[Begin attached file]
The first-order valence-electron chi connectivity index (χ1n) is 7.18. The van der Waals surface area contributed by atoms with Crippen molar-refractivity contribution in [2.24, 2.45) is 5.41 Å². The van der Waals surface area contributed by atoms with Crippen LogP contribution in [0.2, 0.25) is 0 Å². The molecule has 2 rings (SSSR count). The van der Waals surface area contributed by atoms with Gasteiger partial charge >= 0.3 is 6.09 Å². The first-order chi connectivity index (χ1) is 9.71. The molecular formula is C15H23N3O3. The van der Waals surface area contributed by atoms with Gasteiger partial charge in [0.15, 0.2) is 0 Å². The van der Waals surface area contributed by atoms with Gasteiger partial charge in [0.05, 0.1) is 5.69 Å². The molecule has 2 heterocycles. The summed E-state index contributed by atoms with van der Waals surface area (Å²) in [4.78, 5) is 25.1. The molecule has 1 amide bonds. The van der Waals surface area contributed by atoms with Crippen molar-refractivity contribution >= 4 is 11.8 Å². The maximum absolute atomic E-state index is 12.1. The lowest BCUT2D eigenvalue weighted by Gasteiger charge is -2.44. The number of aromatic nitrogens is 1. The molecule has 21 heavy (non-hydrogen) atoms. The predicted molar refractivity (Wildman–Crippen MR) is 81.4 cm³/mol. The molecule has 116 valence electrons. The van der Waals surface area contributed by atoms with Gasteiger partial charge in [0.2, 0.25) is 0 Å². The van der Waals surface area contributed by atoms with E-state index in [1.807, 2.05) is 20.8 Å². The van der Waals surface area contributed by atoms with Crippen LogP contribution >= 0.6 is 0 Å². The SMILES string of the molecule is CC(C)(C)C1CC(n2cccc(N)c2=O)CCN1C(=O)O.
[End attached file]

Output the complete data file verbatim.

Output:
The first-order valence-electron chi connectivity index (χ1n) is 7.18. The van der Waals surface area contributed by atoms with Crippen molar-refractivity contribution in [2.24, 2.45) is 5.41 Å². The van der Waals surface area contributed by atoms with Crippen LogP contribution in [0.2, 0.25) is 0 Å². The molecule has 2 rings (SSSR count). The van der Waals surface area contributed by atoms with Gasteiger partial charge >= 0.3 is 6.09 Å². The first-order chi connectivity index (χ1) is 9.71. The molecular formula is C15H23N3O3. The van der Waals surface area contributed by atoms with Gasteiger partial charge in [0.15, 0.2) is 0 Å². The van der Waals surface area contributed by atoms with Gasteiger partial charge in [0.05, 0.1) is 5.69 Å². The molecule has 2 heterocycles. The summed E-state index contributed by atoms with van der Waals surface area (Å²) in [4.78, 5) is 25.1. The molecule has 1 amide bonds. The van der Waals surface area contributed by atoms with Crippen molar-refractivity contribution >= 4 is 11.8 Å². The maximum absolute atomic E-state index is 12.1. The lowest BCUT2D eigenvalue weighted by Gasteiger charge is -2.44. The number of aromatic nitrogens is 1. The molecule has 21 heavy (non-hydrogen) atoms. The predicted molar refractivity (Wildman–Crippen MR) is 81.4 cm³/mol. The molecule has 116 valence electrons. The van der Waals surface area contributed by atoms with Gasteiger partial charge in [0.2, 0.25) is 0 Å². The van der Waals surface area contributed by atoms with E-state index in [1.807, 2.05) is 20.8 Å². The van der Waals surface area contributed by atoms with Crippen LogP contribution >= 0.6 is 0 Å². The SMILES string of the molecule is CC(C)(C)C1CC(n2cccc(N)c2=O)CCN1C(=O)O.